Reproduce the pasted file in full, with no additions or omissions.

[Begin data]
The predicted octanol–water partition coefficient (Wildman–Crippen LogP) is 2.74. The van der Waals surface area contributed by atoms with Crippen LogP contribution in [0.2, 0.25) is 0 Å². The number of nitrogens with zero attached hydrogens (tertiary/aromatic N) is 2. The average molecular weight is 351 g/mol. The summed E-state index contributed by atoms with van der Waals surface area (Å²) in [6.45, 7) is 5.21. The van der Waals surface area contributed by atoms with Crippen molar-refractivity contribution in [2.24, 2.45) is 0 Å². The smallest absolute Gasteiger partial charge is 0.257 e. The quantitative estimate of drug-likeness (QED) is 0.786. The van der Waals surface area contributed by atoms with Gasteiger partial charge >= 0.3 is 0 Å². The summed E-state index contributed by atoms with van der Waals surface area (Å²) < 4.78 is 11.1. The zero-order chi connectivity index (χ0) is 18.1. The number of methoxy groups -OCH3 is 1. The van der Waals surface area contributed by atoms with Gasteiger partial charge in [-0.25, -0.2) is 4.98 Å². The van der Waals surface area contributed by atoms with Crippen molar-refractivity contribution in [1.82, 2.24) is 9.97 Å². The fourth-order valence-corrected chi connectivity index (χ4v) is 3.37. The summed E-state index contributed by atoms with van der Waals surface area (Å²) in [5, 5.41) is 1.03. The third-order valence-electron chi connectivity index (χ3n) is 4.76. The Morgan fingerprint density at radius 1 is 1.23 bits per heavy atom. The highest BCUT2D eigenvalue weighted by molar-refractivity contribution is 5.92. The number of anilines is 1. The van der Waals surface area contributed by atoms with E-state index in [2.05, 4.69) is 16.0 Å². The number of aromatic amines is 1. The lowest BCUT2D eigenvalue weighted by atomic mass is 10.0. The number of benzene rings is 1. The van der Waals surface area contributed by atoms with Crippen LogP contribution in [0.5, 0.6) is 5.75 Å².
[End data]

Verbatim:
The predicted octanol–water partition coefficient (Wildman–Crippen LogP) is 2.74. The van der Waals surface area contributed by atoms with Crippen LogP contribution in [0.2, 0.25) is 0 Å². The number of nitrogens with zero attached hydrogens (tertiary/aromatic N) is 2. The average molecular weight is 351 g/mol. The summed E-state index contributed by atoms with van der Waals surface area (Å²) in [6.45, 7) is 5.21. The van der Waals surface area contributed by atoms with Crippen molar-refractivity contribution in [2.24, 2.45) is 0 Å². The smallest absolute Gasteiger partial charge is 0.257 e. The quantitative estimate of drug-likeness (QED) is 0.786. The van der Waals surface area contributed by atoms with Gasteiger partial charge >= 0.3 is 0 Å². The summed E-state index contributed by atoms with van der Waals surface area (Å²) < 4.78 is 11.1. The zero-order chi connectivity index (χ0) is 18.1. The number of methoxy groups -OCH3 is 1. The van der Waals surface area contributed by atoms with Gasteiger partial charge in [-0.25, -0.2) is 4.98 Å². The van der Waals surface area contributed by atoms with Crippen molar-refractivity contribution in [1.82, 2.24) is 9.97 Å². The fourth-order valence-corrected chi connectivity index (χ4v) is 3.37. The summed E-state index contributed by atoms with van der Waals surface area (Å²) in [5, 5.41) is 1.03. The third-order valence-electron chi connectivity index (χ3n) is 4.76. The Morgan fingerprint density at radius 1 is 1.23 bits per heavy atom. The highest BCUT2D eigenvalue weighted by molar-refractivity contribution is 5.92. The number of anilines is 1. The van der Waals surface area contributed by atoms with E-state index in [2.05, 4.69) is 16.0 Å². The number of aromatic amines is 1. The lowest BCUT2D eigenvalue weighted by atomic mass is 10.0. The number of benzene rings is 1. The van der Waals surface area contributed by atoms with Crippen LogP contribution in [0.5, 0.6) is 5.75 Å².